Thursday, April 14, 2011 -- Gov. John Hickenlooper today received the annual Colorado pre-season fire briefing from the Colorado State Forest Service and other state and federal agencies that provide wildfire preparedness and response.
“Colorado’s wildfire season has already begun and with extreme dry and warm conditions conducive to wildfire, we need to be prepared for an extended firefighting season,” said Hickenlooper. “We need all wildland fire responders to continue to work together to efficiently, effectively and safely manage wildfires and protect against loss of life and property.”
Gov. Hickenlooper credited the successful management of this season’s fires to planning and effective decision-making at each level of government, which has been supported by the state’s Wildfire Preparedness Fund that provides assistance to all of Colorado’s counties.
“Wildfires don’t respect boundaries, so it’s imperative that local, state and federal firefighters work together to manage wildfires in the most effective way possible,” said Hickenlooper. “The fact that no lives were lost during the Indian Gulch and Crystal fires is a testament to the preparation of the firefighters and to the relationships between the local, state and federal agencies responsible for managing wildfires.”
Hickenlooper, Jeff Jahnke, state forester and director of the Colorado State Forest Service, and Tony Dixon, deputy regional forester for Region 2 of the U.S. Forest Service, urged Coloradans to take action to prevent and mitigate the damaging effects of wildfires by being vigilant when recreating on public lands and by implementing FireWise practices on private lands. FireWise focuses on reducing wildfire threat to life and property, and creating safe access to subdivisions for firefighters.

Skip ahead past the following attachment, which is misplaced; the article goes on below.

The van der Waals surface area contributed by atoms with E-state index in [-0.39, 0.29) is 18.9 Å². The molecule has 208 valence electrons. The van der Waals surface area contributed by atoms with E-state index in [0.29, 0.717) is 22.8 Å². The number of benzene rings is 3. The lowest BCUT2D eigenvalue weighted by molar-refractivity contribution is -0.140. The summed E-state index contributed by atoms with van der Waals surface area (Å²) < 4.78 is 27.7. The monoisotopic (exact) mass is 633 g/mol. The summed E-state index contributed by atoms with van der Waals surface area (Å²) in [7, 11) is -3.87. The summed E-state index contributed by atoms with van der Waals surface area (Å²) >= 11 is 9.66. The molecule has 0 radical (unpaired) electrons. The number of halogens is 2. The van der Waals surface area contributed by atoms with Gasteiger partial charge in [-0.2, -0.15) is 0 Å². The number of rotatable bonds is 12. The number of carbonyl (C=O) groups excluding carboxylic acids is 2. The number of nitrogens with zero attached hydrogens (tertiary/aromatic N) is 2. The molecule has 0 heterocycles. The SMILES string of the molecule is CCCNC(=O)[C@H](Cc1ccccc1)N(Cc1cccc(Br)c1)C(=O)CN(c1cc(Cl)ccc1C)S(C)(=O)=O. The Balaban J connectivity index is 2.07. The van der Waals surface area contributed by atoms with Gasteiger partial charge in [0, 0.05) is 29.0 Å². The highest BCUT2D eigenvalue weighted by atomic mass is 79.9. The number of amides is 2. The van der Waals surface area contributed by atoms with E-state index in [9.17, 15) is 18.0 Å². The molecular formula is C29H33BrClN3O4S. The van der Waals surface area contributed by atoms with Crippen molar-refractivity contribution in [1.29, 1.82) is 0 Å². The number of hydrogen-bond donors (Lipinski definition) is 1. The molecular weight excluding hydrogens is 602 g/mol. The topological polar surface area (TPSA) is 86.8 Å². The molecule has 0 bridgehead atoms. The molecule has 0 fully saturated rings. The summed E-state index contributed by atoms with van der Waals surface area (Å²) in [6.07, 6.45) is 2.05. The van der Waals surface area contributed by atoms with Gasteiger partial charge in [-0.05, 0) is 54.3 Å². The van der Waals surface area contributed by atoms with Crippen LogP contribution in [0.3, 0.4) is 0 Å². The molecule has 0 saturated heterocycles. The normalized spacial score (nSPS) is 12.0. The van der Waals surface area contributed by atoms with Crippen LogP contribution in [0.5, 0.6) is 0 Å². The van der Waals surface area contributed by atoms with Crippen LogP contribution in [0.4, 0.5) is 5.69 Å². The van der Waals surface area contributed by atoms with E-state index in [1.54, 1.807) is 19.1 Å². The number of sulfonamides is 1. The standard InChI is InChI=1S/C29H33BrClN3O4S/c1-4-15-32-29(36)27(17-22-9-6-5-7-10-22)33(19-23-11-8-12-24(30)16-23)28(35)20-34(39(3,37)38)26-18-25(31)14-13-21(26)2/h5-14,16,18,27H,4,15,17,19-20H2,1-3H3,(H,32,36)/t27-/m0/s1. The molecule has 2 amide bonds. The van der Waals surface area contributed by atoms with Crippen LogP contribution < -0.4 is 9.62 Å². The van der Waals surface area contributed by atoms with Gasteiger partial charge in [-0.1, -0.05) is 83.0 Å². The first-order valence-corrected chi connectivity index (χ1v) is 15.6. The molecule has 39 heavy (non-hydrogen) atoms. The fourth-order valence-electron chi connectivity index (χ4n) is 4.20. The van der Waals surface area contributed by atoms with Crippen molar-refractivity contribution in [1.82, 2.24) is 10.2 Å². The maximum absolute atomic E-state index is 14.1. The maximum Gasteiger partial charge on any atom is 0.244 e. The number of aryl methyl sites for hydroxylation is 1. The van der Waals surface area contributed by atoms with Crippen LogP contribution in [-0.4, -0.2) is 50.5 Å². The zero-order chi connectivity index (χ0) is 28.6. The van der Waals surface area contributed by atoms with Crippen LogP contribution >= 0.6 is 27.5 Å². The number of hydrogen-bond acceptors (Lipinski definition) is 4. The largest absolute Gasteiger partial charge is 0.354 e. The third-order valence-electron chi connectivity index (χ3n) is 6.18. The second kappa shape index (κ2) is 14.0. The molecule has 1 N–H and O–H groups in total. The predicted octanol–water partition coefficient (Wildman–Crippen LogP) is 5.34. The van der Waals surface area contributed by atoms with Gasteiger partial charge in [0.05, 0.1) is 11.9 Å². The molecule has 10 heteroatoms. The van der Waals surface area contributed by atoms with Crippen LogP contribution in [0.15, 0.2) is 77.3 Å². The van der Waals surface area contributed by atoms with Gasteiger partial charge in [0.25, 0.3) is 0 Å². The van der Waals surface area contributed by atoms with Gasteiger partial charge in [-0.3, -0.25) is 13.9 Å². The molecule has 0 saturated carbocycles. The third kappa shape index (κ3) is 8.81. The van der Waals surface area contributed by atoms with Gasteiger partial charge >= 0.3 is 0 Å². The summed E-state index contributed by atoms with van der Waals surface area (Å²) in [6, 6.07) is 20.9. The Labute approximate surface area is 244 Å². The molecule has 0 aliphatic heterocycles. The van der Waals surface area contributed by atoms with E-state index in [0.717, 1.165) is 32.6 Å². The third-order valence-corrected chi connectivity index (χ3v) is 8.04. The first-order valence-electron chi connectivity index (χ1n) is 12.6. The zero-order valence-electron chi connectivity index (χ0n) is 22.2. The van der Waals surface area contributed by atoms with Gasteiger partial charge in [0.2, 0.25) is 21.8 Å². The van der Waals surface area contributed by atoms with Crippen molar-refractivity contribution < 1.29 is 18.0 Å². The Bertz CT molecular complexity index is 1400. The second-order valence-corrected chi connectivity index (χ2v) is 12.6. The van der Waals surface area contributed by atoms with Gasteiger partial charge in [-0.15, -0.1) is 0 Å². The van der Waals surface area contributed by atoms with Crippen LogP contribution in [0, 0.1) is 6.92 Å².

Jahnke said windy conditions and an abundance of dry fuels, a dangerous combination that already has contributed to large fires this spring, are expected to continue throughout much of Colorado going into the summer.
“We encourage landowners to take the opportunity to do what they can to keep firefighters safe,” Jahnke said. “The Colorado State Forest Service can provide technical assistance to help Coloradans living in fire-prone areas make their properties more defensible in case of a wildfire. These simple steps will help protect homes and communities and increase safety of firefighters.”
On April 1, Rocky Mountain Area Coordination Center Predictive Services indicated that above-normal temperatures and drier than average conditions are expected across Colorado through the month of June. Such conditions could result in higher than normal potential for large fires across southern Colorado early this summer; however, precipitation and spring green-up are expected to bring fire potential in northeast Colorado back into the average range by early May.